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Wheatstone 48 key ebony-ended baritone Aeola for sale


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A friend is selling an early ebony-ended baritone ( 23875 ) in good original condition ( old-pitch, 5 fold bellows ).

As you can see it has the rare reduced fretwork of the time.

Contact me ( pm )  for more details or pics...

Price: 2950€ / 2500 Pound


Baritone 000.jpg

Baritone 004.jpg

Edited by conzertino
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15 hours ago, feldmanlen said:

Usually but not always


In Wheatstone's own terminology, for the same fingering as a treble, a "baritone" sounds an octave lower, regardless of the button count.


If, instead, the lower notes are positioned as a downward extension from the standard treble, essentially a further extension of the "tenor-treble" concept, Wheatstone called it a "baritone-treble", not just a "baritone".  In that case, each lower note is on the opposite end of the instrument from a plain "baritone", but the treble notes are each on the same end as on a standard "treble".


In my experience, the only other variant of the English system for which the term "baritone" is used is the "bass-baritone", which has standard "baritone" fingering and range, but extends downward into the bass range, just as the "tenor-treble" extends the treble downward into the "tenor" range.  I.e., the "bass-baritone" is essentially an octave-lower version of the "tenor-treble", just as the standard "baritone" is an octave-lower version of the "treble".

Edited by JimLucas
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  • 2 weeks later...

Just a comment on Jim's comment: a "normal" baritone would have 48 key and play an octave below treble.

I also have a 56-key baritone ( ebony ends ) , which is extended up, a 64 key baritone ( gold ends ), which starts on F ( on a middle row! ) and is extended up even further and a 64-key bass-baritone ( metal ends ) which is extended up and down ( an octave below a 64-key tenor-treble ). 


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4 hours ago, conzertino said:

a 64 key baritone ..., which starts on F ( on a middle row! )


Huh?  How can it "start" on a "middle row"?


In the usage I'm familiar with, "starts" means the lowest note, which in the English system has to be at the "low" end, and certainly not in the "middle" of anything.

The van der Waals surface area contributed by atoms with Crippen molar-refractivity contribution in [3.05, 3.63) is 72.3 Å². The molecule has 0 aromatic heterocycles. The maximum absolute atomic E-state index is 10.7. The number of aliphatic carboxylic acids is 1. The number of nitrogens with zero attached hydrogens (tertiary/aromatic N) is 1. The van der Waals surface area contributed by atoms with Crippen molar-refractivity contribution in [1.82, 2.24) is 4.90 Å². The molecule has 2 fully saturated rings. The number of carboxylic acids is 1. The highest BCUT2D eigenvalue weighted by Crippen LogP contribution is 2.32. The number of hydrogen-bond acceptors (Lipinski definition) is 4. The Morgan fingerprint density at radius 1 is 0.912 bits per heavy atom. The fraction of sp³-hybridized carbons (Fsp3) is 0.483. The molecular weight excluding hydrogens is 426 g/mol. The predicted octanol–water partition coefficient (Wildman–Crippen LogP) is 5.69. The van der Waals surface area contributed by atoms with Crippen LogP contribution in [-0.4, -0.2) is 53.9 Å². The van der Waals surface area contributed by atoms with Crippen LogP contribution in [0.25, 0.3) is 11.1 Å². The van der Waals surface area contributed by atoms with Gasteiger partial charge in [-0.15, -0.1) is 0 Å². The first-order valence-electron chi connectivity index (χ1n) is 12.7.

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On 1/30/2020 at 3:35 PM, conzertino said:

it is common practice with English concertinas, to tune the lowG# on the left hand outer row to F.


"Common" practice?  I know that quite a few instruments have been modified -- or even built originally -- that way, including one that I once owned.  But it's nowhere near as common as the original -- and unambiguous -- Wheatstone layout.  Of all the English concertinas you've seen and handled, what fraction have had that out-of-pattern low F?


But that's actually a separate issue from your original description, which I found confusing and imprecise.


On 1/30/2020 at 3:35 PM, conzertino said:

On my GE baritone the F is on the right side beside the A on a middle row - and of course it is the lowest note.!?


I interpret that further description to say that there is a "low F" replacing the Ab below middle C (in the location of Ab above middle C on a standard treble, but of course sounding an octave lower on a baritone).  Yes?  That would be extremely "out of pattern" from Wheatstone's keyboard design.


And you didn't saying whether there is a corresponding "low F#", but your description suggests there isn't.  In that case, there's a gap (albeit a "small" one) in the standard of a fully chromatic layout.


Meanwhile, my own 64-button baritone-treble does have both a low F and a low F#, both in the "expected" positions at the "bottom" of the right-hand keyboard.  I suppose that contributed to my confusion as to exactly what you meant by your original description.



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